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2/8/2018 County’s landfill supervisor: facility meets all standards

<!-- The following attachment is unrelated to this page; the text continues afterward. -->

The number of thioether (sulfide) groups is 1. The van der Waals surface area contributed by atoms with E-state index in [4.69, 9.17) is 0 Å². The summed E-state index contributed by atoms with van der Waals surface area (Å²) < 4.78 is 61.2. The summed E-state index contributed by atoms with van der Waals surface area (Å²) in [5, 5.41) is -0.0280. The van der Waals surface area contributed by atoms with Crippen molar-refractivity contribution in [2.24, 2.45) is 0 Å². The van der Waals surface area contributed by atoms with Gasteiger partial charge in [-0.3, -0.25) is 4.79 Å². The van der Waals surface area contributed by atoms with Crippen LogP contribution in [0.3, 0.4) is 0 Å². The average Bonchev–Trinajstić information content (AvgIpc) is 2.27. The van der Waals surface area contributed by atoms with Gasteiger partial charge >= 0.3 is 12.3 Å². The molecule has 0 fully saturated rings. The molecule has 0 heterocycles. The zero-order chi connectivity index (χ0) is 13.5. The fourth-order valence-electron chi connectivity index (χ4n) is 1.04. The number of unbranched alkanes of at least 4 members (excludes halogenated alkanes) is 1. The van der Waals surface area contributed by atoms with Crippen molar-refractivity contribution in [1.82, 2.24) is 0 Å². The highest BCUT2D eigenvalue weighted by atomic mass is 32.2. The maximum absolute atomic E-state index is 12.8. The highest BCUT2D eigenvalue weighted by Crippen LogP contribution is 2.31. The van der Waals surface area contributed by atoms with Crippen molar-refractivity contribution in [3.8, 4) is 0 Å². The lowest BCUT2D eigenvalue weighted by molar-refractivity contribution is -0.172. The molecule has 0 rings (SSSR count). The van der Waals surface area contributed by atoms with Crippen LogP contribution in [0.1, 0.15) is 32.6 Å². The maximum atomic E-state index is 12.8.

The Wet Mountain Rotary chapter hosted Custer County Landfill Supervisor Rusty Christensen last Monday for a candid question and answer session on the current status and future directions of the facility. It was pretty much all good news, as Christensen fielded audience questions with calm assurance that matters there were all in compliance with state requirements, and that plans for future testing—ground water quality drilling—would most likely establish continued meeting of current standards. After ten years with the county Road and Bridge crew, Christensen began guiding the landfill operation 20 years ago. “We’re in good shape,” he said, “and while it has been difficult for our small county to accomplish, we have maintained compliance with standards.” He projects that the landfill, about two miles east of Highway 69S on Rosita Road (CR 328), has about six years until full capacity is reached, and that plans for expanding on county land immediately to the east of the current trenches are appropriately underway. That expansion could conceivably serve the county for another 15 to 20 years. While planning proceeds with the Board of County Commissioners, the Colorado Department of Health and Environment is the approving agency for county trash treatment operations. All things considered, Christensen pointed out, it seems the best option for the county and its growth is simply expanding the current facility, rather than looking into establishing a more costly and unwieldy transfer station. An encouraging and supportive note that Christensen struck had to do with recycling efforts in the county. “A lot of people are recycling...It’s getting better every year, especially with cardboard…People are trying to do the right thing.” Recycling of course impacts cubic yard usage positively, and the cardboard baling operation there creates income for the annual budget of about $246,000; total fees and income last year, including recycling benefits, came to about $208,000. Although the landfill gets busier and busier, last year’s 18,000 cubic yards of trash compacted and covered is a fairly consistent annual total. When asked what the most demanding operational issue was at the landfill, Christensen said as fast as the wind itself: “Wind! It blows all the time there, and we do a good job of chasing after it, trying to clean up asap.” Crows, interestingly, are a critter problem, ranking higher on the nuisance value than rodents and other birds. They dig up the covered trash, and of course, it then blows about. The rules and regulations governing citizens’ using the landfill, its hours of operation and fees are all accessible on the county website, www.custercountygov.com, at the landfill link. Printed lists of what can and cannot be taken in are also available at the landfill. Christensen and his three employees continue training, education, and certification annually, and tend to our trash with the best interests of the county in mind. – W.A. Ewing